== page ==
Just like a motorist is required to carry a minimum level of insurance in order to drive, commercial trucking companies are also required to carry a minimum level of insurance in order to operate. Congress and the Federal Motor Carrier Safety Administration (FMCSA) have long recognized the connection between the financial responsibility and the fitness of carriers operating in interstate commerce. In 1985, the Motor Carrier Act was passed into law. One of its stipulations required commercial trucking companies to carry a minimum $750,000 insurance policy.
Thirty years after the passage of the Motor Carrier Act, Congress and the FMCSA are revisiting the minimum level of insurance that trucking companies are required to carry. The minimum level has not been adjusted since the bill was passed and the FMCSA and Congress both recognize that with inflation and higher cost of medical care, $750,000 is no longer adequate to cover damages caused by commercial trucking accidents. The FMCSA released a report in April saying that if the minimum amount of coverage had kept up with inflation since 1985, it should be $1.62 million. And that doesn't even factor in the accelerated rise of healthcare costs over the past two decades. Some estimates say that when adjusting for the medical consumer price index, the minimum level of insurance trucking companies should be required to carry is $4.4 million.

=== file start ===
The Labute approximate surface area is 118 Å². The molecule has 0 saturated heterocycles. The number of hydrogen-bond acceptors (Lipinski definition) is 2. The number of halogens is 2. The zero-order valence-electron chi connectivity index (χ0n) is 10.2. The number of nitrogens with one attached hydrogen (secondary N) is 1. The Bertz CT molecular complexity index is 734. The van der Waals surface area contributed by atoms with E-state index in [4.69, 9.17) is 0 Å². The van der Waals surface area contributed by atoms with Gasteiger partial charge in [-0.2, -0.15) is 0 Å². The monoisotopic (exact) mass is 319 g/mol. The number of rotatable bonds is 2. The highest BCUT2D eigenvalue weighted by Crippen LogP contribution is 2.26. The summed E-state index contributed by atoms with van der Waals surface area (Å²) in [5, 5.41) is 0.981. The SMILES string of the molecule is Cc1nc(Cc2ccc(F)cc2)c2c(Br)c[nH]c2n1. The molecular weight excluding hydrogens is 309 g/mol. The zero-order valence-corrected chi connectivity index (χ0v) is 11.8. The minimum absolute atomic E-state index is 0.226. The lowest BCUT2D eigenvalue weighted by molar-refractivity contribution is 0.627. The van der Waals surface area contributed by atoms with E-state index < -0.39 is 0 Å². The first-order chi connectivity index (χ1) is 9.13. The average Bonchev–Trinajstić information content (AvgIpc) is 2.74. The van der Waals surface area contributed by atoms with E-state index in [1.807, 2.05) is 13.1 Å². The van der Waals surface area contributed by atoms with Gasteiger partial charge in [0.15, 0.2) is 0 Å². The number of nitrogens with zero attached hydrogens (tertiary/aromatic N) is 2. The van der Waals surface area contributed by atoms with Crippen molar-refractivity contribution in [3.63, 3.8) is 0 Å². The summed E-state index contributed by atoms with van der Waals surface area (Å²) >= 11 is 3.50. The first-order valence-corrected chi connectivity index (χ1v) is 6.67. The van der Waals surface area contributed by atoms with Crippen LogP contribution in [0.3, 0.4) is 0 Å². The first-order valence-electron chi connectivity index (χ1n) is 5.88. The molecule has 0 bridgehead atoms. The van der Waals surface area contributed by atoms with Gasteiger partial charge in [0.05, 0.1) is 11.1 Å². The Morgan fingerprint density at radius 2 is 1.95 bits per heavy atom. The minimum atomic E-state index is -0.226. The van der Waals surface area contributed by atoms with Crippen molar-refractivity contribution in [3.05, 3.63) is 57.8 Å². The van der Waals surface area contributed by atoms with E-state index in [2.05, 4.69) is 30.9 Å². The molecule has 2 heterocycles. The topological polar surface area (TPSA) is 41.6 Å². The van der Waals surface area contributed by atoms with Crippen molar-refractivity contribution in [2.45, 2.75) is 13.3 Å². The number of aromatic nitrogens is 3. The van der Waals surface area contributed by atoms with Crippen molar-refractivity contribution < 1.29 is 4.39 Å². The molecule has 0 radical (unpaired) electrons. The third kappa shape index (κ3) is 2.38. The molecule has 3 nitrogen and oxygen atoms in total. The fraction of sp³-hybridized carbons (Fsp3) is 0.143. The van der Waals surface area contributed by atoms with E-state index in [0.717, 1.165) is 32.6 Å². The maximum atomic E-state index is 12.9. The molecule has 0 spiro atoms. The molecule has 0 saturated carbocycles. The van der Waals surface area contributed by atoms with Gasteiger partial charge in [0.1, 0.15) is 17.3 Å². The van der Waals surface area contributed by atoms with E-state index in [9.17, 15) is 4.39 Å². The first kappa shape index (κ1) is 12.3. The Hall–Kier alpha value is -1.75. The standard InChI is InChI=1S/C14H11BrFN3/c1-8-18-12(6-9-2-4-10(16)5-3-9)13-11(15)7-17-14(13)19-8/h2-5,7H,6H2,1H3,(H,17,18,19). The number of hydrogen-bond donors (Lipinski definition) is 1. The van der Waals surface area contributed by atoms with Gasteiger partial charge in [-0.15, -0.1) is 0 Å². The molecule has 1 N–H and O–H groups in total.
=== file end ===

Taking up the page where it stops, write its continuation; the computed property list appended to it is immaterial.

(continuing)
Based on those reports, the FMCSA has introduced new regulations, including increasing the minimum insurance requirements that trucking companies are required to carry. Those regulations were sent to the Office of the Secretary of Transportation last week and are expected to be moved to final approval by the White House's Office of Management and Budget in early September.
The FMCSA has not yet release what the new minimum level would be.